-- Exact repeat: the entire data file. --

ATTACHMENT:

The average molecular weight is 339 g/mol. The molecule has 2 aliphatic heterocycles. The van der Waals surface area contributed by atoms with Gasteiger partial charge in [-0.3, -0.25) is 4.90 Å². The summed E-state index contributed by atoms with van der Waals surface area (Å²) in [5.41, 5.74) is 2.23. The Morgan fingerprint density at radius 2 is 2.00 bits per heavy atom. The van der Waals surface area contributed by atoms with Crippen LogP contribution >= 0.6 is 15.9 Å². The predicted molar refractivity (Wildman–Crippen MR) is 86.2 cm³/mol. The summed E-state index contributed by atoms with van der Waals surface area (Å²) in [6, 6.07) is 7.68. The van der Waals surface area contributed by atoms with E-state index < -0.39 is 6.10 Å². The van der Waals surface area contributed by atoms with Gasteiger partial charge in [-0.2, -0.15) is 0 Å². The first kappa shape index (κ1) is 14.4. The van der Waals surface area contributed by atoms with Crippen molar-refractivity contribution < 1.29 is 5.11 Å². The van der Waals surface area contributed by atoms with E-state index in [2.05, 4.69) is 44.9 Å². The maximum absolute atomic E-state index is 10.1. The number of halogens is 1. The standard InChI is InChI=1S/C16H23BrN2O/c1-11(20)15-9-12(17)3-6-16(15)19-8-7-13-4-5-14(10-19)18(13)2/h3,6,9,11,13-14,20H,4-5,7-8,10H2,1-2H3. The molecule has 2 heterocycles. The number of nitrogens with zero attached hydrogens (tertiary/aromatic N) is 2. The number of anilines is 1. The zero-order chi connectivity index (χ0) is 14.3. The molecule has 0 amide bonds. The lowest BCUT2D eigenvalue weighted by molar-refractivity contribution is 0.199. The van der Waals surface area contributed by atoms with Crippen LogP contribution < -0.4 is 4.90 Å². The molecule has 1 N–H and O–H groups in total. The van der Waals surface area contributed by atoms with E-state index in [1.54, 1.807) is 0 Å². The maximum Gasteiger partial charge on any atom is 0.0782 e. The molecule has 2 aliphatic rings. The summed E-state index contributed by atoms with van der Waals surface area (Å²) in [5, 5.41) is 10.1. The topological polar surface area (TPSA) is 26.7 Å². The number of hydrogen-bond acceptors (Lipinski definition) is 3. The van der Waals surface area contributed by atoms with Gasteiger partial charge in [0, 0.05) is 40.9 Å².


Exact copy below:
The average molecular weight is 339 g/mol. The molecule has 2 aliphatic heterocycles. The van der Waals surface area contributed by atoms with Gasteiger partial charge in [-0.3, -0.25) is 4.90 Å². The summed E-state index contributed by atoms with van der Waals surface area (Å²) in [5.41, 5.74) is 2.23. The Morgan fingerprint density at radius 2 is 2.00 bits per heavy atom. The van der Waals surface area contributed by atoms with Crippen LogP contribution >= 0.6 is 15.9 Å². The predicted molar refractivity (Wildman–Crippen MR) is 86.2 cm³/mol. The summed E-state index contributed by atoms with van der Waals surface area (Å²) in [6, 6.07) is 7.68. The van der Waals surface area contributed by atoms with E-state index < -0.39 is 6.10 Å². The van der Waals surface area contributed by atoms with Gasteiger partial charge in [-0.2, -0.15) is 0 Å². The first kappa shape index (κ1) is 14.4. The van der Waals surface area contributed by atoms with Crippen molar-refractivity contribution < 1.29 is 5.11 Å². The van der Waals surface area contributed by atoms with E-state index in [2.05, 4.69) is 44.9 Å². The maximum absolute atomic E-state index is 10.1. The number of halogens is 1. The standard InChI is InChI=1S/C16H23BrN2O/c1-11(20)15-9-12(17)3-6-16(15)19-8-7-13-4-5-14(10-19)18(13)2/h3,6,9,11,13-14,20H,4-5,7-8,10H2,1-2H3. The molecule has 2 heterocycles. The number of nitrogens with zero attached hydrogens (tertiary/aromatic N) is 2. The number of anilines is 1. The zero-order chi connectivity index (χ0) is 14.3. The molecule has 0 amide bonds. The lowest BCUT2D eigenvalue weighted by molar-refractivity contribution is 0.199. The van der Waals surface area contributed by atoms with Crippen LogP contribution < -0.4 is 4.90 Å². The molecule has 1 N–H and O–H groups in total. The van der Waals surface area contributed by atoms with E-state index in [1.54, 1.807) is 0 Å². The maximum Gasteiger partial charge on any atom is 0.0782 e. The molecule has 2 aliphatic rings. The summed E-state index contributed by atoms with van der Waals surface area (Å²) in [5, 5.41) is 10.1. The topological polar surface area (TPSA) is 26.7 Å². The number of hydrogen-bond acceptors (Lipinski definition) is 3. The van der Waals surface area contributed by atoms with Gasteiger partial charge in [0, 0.05) is 40.9 Å².